Cells were cultured at low cell densities, more specifically in ranges of 2,500-12,500 cells per plate on 6-cm culture dishes (VWR) and incubated at 37°C with 5% CO2 for 24 h. Cell density per cell line, was defined before the initiation of clonogenic assays. Cell density, was defined by individual cell line density tests (using ranges of cells between 1,000-20,000 cells/well lasting for ~10-15 days depending on the cell line. After 24 h the cells were irradiated with 0–6 Gy (Gammacell-1000 MDS Nordion; a caesium-137 source) and the media were changed after 7 days. The assays were stopped 10–15 days later (depending on the growth of the cell lines) and the cells stained with crystal violet, and the colonies counted using a Colony counter (ColonyDoc-It Imaging Station, UVP).
Data analysis and statistical evaluation of clonogenic assay
All experiments were performed in triplicates. The plating efficiency (PE) and survival fraction (SF) of each cell line per IR dose was calculated. Cells were classified as radiosensitive SF <0.40 or radio-resistant SF >0.40 as described before (20). The mean value was calculated and standard deviations (SD) are indicated as error bars. Statistical evaluation was performed using GraphPad Prism (GraphPad Version 7, GraphPad Software), by using a two-way ANOVA with a Sidak post-test. Strength of significance is indicated as follows: *P<0.05, **P<0.01, ***P<0.01 and ****P<0.001). ns stands for not significant.
Sample preparation and collection
Cells were cultured without feeder cells in 6-cm culture dishes (VWR) and treated with 0–6 Gy 24 h after seeding. Untreated cells were collected 24 h after seeding, while irradiated cells were collected 8, 24 and 48 h after treatment. Approximately 500,000 cells/cell line were fixed in 1 ml of 70% ethanol in fluorescence-activated cell sorting (FACS) tubes and stored at −20°C for at least 1 h. Cells were then washed with PBS, incubated with 100 µl of RNase A (10 µg/ml) (Sigma-Aldrich; Merck KGaA) for 45 min at 37°C, centrifuged at 270 × g, and resuspended in 200 µl propidium iodide (PI) solution (50 µg/ml) (Sigma-Aldrich; Merck KGaA) and incubated for 15 min at 37°C.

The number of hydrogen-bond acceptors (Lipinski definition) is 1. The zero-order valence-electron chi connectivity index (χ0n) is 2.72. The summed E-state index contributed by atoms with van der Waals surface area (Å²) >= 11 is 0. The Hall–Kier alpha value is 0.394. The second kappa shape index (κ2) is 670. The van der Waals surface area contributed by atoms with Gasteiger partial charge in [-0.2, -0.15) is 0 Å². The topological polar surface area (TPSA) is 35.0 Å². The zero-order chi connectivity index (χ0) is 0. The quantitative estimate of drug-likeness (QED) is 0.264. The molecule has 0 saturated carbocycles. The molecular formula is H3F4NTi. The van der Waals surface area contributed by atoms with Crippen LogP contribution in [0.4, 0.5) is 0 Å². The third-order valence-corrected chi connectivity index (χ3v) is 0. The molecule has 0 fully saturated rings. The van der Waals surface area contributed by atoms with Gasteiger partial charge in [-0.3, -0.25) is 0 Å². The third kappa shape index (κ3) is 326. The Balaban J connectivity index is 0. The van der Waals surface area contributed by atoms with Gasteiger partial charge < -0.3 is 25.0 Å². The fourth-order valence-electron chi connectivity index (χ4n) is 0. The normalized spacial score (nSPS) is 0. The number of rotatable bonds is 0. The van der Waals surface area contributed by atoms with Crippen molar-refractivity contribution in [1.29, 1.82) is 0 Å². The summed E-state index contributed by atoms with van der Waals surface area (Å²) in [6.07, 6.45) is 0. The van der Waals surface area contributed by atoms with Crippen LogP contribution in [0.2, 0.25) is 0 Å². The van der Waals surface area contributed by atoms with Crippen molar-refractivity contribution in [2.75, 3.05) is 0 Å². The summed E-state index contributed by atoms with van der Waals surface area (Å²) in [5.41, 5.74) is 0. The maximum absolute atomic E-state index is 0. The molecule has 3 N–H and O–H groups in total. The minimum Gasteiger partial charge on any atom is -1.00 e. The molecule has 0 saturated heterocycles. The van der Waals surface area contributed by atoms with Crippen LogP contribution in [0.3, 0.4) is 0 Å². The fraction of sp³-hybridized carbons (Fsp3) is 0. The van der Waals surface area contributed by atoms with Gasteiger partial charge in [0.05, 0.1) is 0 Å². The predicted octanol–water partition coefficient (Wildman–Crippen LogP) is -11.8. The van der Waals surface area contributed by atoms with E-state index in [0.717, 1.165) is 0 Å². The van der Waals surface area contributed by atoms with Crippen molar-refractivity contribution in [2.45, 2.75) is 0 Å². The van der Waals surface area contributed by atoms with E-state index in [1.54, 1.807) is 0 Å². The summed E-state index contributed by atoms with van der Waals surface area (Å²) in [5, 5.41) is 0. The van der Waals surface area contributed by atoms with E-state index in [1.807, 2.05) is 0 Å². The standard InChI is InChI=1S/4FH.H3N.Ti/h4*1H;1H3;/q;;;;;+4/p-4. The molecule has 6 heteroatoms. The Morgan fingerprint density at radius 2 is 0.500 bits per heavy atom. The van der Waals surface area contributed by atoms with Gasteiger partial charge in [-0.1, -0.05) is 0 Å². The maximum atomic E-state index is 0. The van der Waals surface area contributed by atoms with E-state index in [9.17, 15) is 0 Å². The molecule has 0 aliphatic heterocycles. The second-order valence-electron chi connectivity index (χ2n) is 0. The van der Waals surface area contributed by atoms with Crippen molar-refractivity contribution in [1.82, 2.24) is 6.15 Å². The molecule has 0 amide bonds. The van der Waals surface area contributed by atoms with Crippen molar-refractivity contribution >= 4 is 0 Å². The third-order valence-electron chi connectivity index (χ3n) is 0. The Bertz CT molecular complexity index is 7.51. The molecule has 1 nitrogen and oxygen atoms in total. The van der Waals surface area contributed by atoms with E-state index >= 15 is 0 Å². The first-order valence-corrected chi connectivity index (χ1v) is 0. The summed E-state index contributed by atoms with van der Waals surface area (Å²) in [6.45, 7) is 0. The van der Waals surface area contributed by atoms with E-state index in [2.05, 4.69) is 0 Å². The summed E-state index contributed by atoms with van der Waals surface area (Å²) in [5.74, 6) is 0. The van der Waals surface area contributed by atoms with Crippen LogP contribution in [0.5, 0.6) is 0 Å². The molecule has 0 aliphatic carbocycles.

Cell cycle measurement and statistical analysis
The PI-stained cells were analysed using a BD Accuri C6 (BD Biosciences) low-pressure flow cytometer (absorbance 488 nm). Data were extracted as FCS files and the cell cycle distribution was analysed with FlowJo analysis software (version 10; FlowJo LLC), using the cell cycle tool, based on the Watson pragmatic algorithm (21). For each cell cycle phase the mean value was calculated based on a total of three experimental runs. Each IR dose and time point were compared to the non-treated sample ‘time zero’, to quantify changes in cell cycle distribution after IR treatments. Excel 2016 was used to generate 100% stacked bar charts. Statistical analysis was performed in GraphPad Prism 7 (GraphPad Software, Inc.) using a two-way ANOVA with a Sidak post-test to the panel of cell lines (treatment dose and time points). Strength of significance is indicated as follows: *P<0.05, **P<0.01, ***P<0.01 and ****P<0.001). ns stands for not significant.
Experimental set up